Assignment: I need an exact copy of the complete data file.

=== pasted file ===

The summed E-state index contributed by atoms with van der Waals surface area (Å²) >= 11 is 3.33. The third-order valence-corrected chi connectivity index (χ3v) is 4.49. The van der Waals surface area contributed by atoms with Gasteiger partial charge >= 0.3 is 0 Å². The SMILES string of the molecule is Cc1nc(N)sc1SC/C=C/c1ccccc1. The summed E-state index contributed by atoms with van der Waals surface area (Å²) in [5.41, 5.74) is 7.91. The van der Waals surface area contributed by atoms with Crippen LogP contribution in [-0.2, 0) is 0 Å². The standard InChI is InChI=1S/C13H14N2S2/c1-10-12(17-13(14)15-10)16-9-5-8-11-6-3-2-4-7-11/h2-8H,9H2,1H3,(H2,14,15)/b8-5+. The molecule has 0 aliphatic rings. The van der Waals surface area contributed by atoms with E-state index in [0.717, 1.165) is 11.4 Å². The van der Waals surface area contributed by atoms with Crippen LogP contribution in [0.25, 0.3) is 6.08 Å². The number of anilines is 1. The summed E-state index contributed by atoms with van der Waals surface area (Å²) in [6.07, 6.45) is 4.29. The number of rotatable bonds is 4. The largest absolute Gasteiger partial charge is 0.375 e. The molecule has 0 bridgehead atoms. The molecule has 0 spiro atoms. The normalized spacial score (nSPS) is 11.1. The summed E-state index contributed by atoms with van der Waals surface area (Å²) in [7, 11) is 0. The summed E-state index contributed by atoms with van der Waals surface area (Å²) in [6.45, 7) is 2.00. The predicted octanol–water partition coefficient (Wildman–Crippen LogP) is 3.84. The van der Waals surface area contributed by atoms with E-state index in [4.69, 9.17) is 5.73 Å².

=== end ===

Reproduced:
The summed E-state index contributed by atoms with van der Waals surface area (Å²) >= 11 is 3.33. The third-order valence-corrected chi connectivity index (χ3v) is 4.49. The van der Waals surface area contributed by atoms with Gasteiger partial charge >= 0.3 is 0 Å². The SMILES string of the molecule is Cc1nc(N)sc1SC/C=C/c1ccccc1. The summed E-state index contributed by atoms with van der Waals surface area (Å²) in [5.41, 5.74) is 7.91. The van der Waals surface area contributed by atoms with Crippen LogP contribution in [-0.2, 0) is 0 Å². The standard InChI is InChI=1S/C13H14N2S2/c1-10-12(17-13(14)15-10)16-9-5-8-11-6-3-2-4-7-11/h2-8H,9H2,1H3,(H2,14,15)/b8-5+. The molecule has 0 aliphatic rings. The van der Waals surface area contributed by atoms with E-state index in [0.717, 1.165) is 11.4 Å². The van der Waals surface area contributed by atoms with Crippen LogP contribution in [0.25, 0.3) is 6.08 Å². The number of anilines is 1. The summed E-state index contributed by atoms with van der Waals surface area (Å²) in [6.07, 6.45) is 4.29. The number of rotatable bonds is 4. The largest absolute Gasteiger partial charge is 0.375 e. The molecule has 0 bridgehead atoms. The molecule has 0 spiro atoms. The normalized spacial score (nSPS) is 11.1. The summed E-state index contributed by atoms with van der Waals surface area (Å²) in [7, 11) is 0. The summed E-state index contributed by atoms with van der Waals surface area (Å²) in [6.45, 7) is 2.00. The predicted octanol–water partition coefficient (Wildman–Crippen LogP) is 3.84. The van der Waals surface area contributed by atoms with E-state index in [4.69, 9.17) is 5.73 Å².